A British returnee escapes the Delhi quarantine center and reaches Andhra Pradesh; test positive for coronavirus

Rajahmundry: An Anglo-Indian woman, returned from the United Kingdom a Delhi and subsequently achieved Andhra Pradesh from a special train after escaping from an isolation center in the national capital tested positive for
COVID-19.

According to officials from the state health department, the woman has arrived in Delhi since UK on 21 December she was held in an isolation center after collecting her samples.

“The woman escaped from the center and reached Rajahmundry, Andhra Pradesh on a special train. After Delhi officials received the report that the woman was tested.
COVID-19 positives, they immediately informed the health of Andhra Pradesh and the police department of the matter, “officials said.

“She was tracked down Wednesday evening and transferred to the isolation center in Rajahmundry. Her samples were sent to the National Institute of Virology (NIV), Pune to confirm whether she suffers from the old or new strain of
COVID, his report is expected, “they added.

Coronavirus mutant strain: everything you need to know about the new variant

The new coronavirus strain

Just as the world was ready to welcome the new year, information about a new coronavirus strain identified in the United Kingdom (UK) created an air of panic and concern across the globe. Although vaccine development and distribution are underway around the world, this new mutant variant of the virus has alarmed experts and government authorities, leading to the imposition of new restrictions in various countries. Reuters photo

All about the new variety

The new COVID variant of the SARS-COV-2 virus has been named VUI – 202012/01 and is said to be 70% more contagious than the one that already exists. In London and other parts of the UK, the infection has once again spread like wildfire, forcing authorities to declare a complete lockdown with stricter rules and restrictions. Reuters photo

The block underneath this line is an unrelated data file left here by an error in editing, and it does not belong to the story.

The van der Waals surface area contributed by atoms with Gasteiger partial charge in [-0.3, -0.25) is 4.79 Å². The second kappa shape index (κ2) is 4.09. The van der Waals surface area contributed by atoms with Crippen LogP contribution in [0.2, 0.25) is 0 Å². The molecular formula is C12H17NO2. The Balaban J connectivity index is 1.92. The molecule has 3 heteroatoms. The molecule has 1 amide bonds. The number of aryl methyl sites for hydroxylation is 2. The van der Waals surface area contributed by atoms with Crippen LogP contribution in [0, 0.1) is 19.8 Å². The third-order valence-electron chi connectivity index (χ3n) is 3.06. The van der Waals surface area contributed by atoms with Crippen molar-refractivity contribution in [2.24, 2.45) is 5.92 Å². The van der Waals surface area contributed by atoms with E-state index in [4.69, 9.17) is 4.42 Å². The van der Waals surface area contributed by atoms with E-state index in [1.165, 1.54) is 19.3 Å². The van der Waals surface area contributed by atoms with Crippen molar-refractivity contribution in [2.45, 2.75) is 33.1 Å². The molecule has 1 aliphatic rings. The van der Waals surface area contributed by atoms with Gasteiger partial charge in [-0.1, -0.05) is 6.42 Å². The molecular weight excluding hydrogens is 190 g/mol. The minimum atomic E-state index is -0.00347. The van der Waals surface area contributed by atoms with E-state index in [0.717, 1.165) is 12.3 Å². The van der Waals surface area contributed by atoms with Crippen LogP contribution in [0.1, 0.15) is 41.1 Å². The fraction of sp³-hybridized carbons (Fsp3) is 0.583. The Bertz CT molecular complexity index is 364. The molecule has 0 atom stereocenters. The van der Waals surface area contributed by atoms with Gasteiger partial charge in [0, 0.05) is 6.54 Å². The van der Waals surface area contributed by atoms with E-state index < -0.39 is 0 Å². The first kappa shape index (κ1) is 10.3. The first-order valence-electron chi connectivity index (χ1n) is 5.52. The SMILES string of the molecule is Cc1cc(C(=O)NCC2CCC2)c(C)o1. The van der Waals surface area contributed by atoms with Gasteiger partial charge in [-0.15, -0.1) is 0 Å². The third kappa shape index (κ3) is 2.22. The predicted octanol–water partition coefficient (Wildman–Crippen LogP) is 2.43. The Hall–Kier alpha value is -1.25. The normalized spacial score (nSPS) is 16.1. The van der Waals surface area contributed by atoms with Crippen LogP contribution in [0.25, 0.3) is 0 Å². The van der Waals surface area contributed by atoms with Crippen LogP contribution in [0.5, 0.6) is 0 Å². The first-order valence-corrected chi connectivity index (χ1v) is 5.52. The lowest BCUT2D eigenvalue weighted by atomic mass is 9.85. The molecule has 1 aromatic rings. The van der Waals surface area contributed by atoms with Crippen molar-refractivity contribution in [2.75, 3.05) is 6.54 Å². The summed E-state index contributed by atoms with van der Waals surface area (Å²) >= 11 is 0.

The initial cases

The first confirmed cases of the new virus strain were identified around mid-December this year in the UK, after which authorities announced it was “out of control”. However, experts believe that the virus had been present in the region since that same September, but it could not be detected because “there were no large-scale infections”. About 60% of patients in the UK are reportedly infected with the new variant. Photo: AFP

Countries that have reported cases of the new variant

Infections related to the new COVID-19 strain are currently heavily concentrated in the UK, with the result that several countries temporarily suspend the arrival of citizens from the region. Numerous cases have also been reported in South Africa, Denmark, the Netherlands, Australia and Italy, while France recently suspected that the new variant may also have entered the Western European country. Photo: AFP

Is the new COVID-19 strain worrying?

Health experts in the UK and US have said the strain appears to infect more easily than others, but there is still no evidence that it is more deadly. The strain is also concerning because it has so many mutations – nearly two dozen – and some are on the spiky protein that the virus uses to attach itself to and infect cells. That peak is the goal of current vaccines. AP Photo

What do the experts say?

Patrick Vallance, the UK government’s chief science advisor, said the strain “moves fast and is becoming the dominant variant”. “I’m worried about that, for sure,” but it’s too early to know how important it will eventually turn out, said Dr Ravi Gupta, who studies viruses at Cambridge University in England. “It’s right to take it seriously,” said Peter Openshaw, a professor of experimental medicine at Imperial College London. Reuters photo

Are current vaccines effective?

Scientists say there is no evidence that vaccines currently being rolled out in the UK – manufactured by Pfizer and BioNtech – or other COVID-19 shots in development do not protect against this variant. “This is unlikely to have anything more than a minor effect, if any, on the effectiveness of the vaccine,” said Adam Finn, a vaccine specialist and professor of pediatrics at the University of Bristol. According to Jeremy Farrar, director of London-based research body Wellcome Trust UK, there are currently no indications that the new strain would avoid treatments and vaccines. Reuters photo

New COVID-19 strain not detected in India: ICMR

The mutant strain of the coronavirus has not been seen in samples tested from various parts of India, said Dr Samiran Panda, director of the ICMR-National AIDS Research Institute (NARI). Speaking with ANI, Dr Panda said: “We have tested samples collected from various parts of the country and have not seen the mutant strain found in the UK. We shouldn’t think this will definitely come to India.”

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